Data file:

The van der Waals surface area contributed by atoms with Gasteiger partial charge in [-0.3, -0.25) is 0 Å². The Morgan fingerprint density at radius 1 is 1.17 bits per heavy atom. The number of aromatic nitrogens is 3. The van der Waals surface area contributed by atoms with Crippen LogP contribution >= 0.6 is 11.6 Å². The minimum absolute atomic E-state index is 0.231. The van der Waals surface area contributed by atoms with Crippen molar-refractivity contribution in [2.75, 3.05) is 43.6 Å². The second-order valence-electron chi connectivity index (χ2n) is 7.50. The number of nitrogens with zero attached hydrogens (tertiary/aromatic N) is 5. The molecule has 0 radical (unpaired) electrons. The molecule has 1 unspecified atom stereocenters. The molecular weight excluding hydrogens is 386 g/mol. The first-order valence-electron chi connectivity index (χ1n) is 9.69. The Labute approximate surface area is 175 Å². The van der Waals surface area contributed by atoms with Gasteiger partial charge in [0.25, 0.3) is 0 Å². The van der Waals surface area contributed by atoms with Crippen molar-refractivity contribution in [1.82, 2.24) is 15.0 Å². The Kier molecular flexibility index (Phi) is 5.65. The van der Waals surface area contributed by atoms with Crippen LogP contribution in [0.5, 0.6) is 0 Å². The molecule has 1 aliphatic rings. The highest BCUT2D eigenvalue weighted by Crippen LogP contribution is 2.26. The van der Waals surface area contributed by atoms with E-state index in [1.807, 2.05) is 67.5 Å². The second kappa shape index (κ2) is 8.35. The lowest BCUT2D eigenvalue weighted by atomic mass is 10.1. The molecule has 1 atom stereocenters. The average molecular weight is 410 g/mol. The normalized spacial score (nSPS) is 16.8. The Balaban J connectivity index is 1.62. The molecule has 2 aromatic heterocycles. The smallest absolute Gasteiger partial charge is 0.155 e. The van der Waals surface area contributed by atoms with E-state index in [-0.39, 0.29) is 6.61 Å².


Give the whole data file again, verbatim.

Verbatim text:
The van der Waals surface area contributed by atoms with Gasteiger partial charge in [-0.3, -0.25) is 0 Å². The Morgan fingerprint density at radius 1 is 1.17 bits per heavy atom. The number of aromatic nitrogens is 3. The van der Waals surface area contributed by atoms with Crippen LogP contribution >= 0.6 is 11.6 Å². The minimum absolute atomic E-state index is 0.231. The van der Waals surface area contributed by atoms with Crippen molar-refractivity contribution in [2.75, 3.05) is 43.6 Å². The second-order valence-electron chi connectivity index (χ2n) is 7.50. The number of nitrogens with zero attached hydrogens (tertiary/aromatic N) is 5. The molecule has 0 radical (unpaired) electrons. The molecule has 1 unspecified atom stereocenters. The molecular weight excluding hydrogens is 386 g/mol. The first-order valence-electron chi connectivity index (χ1n) is 9.69. The Labute approximate surface area is 175 Å². The van der Waals surface area contributed by atoms with Gasteiger partial charge in [0.25, 0.3) is 0 Å². The van der Waals surface area contributed by atoms with Crippen molar-refractivity contribution in [1.82, 2.24) is 15.0 Å². The Kier molecular flexibility index (Phi) is 5.65. The van der Waals surface area contributed by atoms with Crippen LogP contribution in [0.5, 0.6) is 0 Å². The molecule has 1 aliphatic rings. The highest BCUT2D eigenvalue weighted by Crippen LogP contribution is 2.26. The van der Waals surface area contributed by atoms with E-state index in [1.807, 2.05) is 67.5 Å². The second kappa shape index (κ2) is 8.35. The lowest BCUT2D eigenvalue weighted by atomic mass is 10.1. The molecule has 1 atom stereocenters. The average molecular weight is 410 g/mol. The normalized spacial score (nSPS) is 16.8. The Balaban J connectivity index is 1.62. The molecule has 2 aromatic heterocycles. The smallest absolute Gasteiger partial charge is 0.155 e. The van der Waals surface area contributed by atoms with E-state index in [-0.39, 0.29) is 6.61 Å².